Polarized filter may reduce unnecessary cervical biopsies and surgeries

Dr. Daron G. Ferris at Georgia Health Sciences University is leading a National Cancer Institute-funded study to determine whether a polarized filter can help reduce unnecessary cervical biopsies and surgeries. Credit: Phil Jones, GHSU Photographer

The same filtered light that enables sunglasses to reduce glare may improve a physician's ability to detect early signs of cervical cancer, reducing unnecessary biopsies and surgery.

Polarized light is more focused than traditional radial light which scatters in all directions, said Dr. Daron G. Ferris, colposcopist, family medicine physician and Director of the Gynecologic Cancer Prevention Center at Georgia Health Sciences University.

When a woman gets an abnormal , it's often followed by a colposcopic exam where radial light and magnification are used to view the cervix then biopsies are performed on suspicious areas.

A National Cancer Institute-funded study is helping determine whether also taking a look through a polarized filter improves the ability to detect , enhancing efficacy while reducing needless biopsies and the discomfort and cost that may result.

"Using both types of light to examine the cervix may give us additional perspective so we can find more disease and avoid treating something that does not need it," Ferris said.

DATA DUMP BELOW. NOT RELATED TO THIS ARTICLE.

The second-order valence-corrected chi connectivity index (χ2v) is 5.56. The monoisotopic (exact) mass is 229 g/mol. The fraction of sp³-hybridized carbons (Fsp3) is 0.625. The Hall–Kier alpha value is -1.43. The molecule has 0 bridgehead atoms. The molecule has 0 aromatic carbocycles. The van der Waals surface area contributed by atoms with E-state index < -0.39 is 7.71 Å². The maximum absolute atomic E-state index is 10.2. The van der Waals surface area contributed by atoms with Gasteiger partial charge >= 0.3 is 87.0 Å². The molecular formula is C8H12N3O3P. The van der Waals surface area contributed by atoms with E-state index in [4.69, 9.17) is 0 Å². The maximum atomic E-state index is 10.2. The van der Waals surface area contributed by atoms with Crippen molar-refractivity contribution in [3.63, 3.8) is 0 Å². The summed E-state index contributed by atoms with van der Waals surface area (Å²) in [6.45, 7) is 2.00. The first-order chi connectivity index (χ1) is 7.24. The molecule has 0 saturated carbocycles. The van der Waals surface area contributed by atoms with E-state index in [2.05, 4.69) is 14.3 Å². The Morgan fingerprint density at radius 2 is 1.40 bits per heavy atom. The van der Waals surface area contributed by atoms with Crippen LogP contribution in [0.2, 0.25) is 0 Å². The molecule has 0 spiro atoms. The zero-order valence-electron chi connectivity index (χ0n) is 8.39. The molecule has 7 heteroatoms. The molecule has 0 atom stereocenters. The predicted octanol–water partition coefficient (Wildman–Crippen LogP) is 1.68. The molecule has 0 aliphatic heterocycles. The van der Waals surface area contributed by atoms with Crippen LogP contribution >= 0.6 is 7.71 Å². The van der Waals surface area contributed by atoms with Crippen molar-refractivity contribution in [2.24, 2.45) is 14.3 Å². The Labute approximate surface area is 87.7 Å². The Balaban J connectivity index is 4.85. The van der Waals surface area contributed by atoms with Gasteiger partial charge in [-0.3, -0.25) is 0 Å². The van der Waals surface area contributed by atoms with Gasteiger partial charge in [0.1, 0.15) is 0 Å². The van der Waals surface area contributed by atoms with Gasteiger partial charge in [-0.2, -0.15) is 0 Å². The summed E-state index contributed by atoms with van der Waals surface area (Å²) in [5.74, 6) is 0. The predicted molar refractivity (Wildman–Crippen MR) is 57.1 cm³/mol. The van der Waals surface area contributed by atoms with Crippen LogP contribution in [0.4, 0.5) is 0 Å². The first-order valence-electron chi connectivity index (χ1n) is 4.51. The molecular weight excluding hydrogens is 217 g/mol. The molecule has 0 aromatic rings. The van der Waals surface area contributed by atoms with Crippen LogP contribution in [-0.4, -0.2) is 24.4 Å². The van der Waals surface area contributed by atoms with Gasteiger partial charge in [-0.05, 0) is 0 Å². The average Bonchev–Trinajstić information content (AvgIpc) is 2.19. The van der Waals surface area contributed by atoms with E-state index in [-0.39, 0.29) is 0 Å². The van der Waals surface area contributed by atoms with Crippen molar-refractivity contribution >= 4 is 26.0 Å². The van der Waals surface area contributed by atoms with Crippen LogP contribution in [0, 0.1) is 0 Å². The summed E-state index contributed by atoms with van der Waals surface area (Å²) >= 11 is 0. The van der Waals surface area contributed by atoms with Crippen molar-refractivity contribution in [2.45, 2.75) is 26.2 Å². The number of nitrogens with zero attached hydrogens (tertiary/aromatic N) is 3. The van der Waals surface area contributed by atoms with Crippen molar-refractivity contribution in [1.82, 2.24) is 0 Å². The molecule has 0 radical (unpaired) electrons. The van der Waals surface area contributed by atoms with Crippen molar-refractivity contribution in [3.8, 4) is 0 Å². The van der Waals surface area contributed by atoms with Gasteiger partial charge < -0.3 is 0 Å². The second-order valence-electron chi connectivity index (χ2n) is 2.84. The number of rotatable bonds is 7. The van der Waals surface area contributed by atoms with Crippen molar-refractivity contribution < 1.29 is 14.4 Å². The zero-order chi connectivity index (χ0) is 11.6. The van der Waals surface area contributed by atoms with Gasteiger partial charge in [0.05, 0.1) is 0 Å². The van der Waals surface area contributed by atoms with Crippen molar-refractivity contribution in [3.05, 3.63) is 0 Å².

In the study of 300 women age 18 and older, Ferris is first using the standard approach, including marking suspicious areas, then taking another look with the polarized filter to see how the findings correlate before doing a biopsy. "If we use polarized light, how does that change what we can see?" he said.

The approach might be most effective in young women where normal immature cell types in the cervix are more difficult to discriminate from neoplastic cells. This extremely thin skin is an easy target for infection by , the primary cause of , Ferris said.

"If polarized light eliminates cases where it's not clear whether the area is worrisome or not, that is going to reduce the number of biopsies," Ferris said. "We want to see if it adds value." And the confusion may not end with the biopsy: sometimes biopsies also are misinterpreted, leading to unnecessary surgery.

Just as polarized glasses help fisherman see fish swimming below the water surface, polarized light, which focuses its energy in one direction, also enables physicians to better see beneath the surface of the cervix for telltale signs of trouble. In suspicious areas, blood vessels tend to be more dilated, farther apart and more randomly distributed. "We normally look at superficial blood vessels, but this takes us to a level we have not been able to see," said Ferris of the ability to see 1 millimeter (.04 inches) below the surface with the polarized filter.

Ferris got the idea that polarized light might enhance colposcopy from studying hundreds of images of the cervix taken for fluorescent spectroscopy, which uses a polarized filter to reduce the reflection created by fluorescent light. "I started seeing things that I had never seen before and it struck me that it might be of use in colposcopy," said Ferris, who was part of a study trying to teach computers to recognize cervical lesions.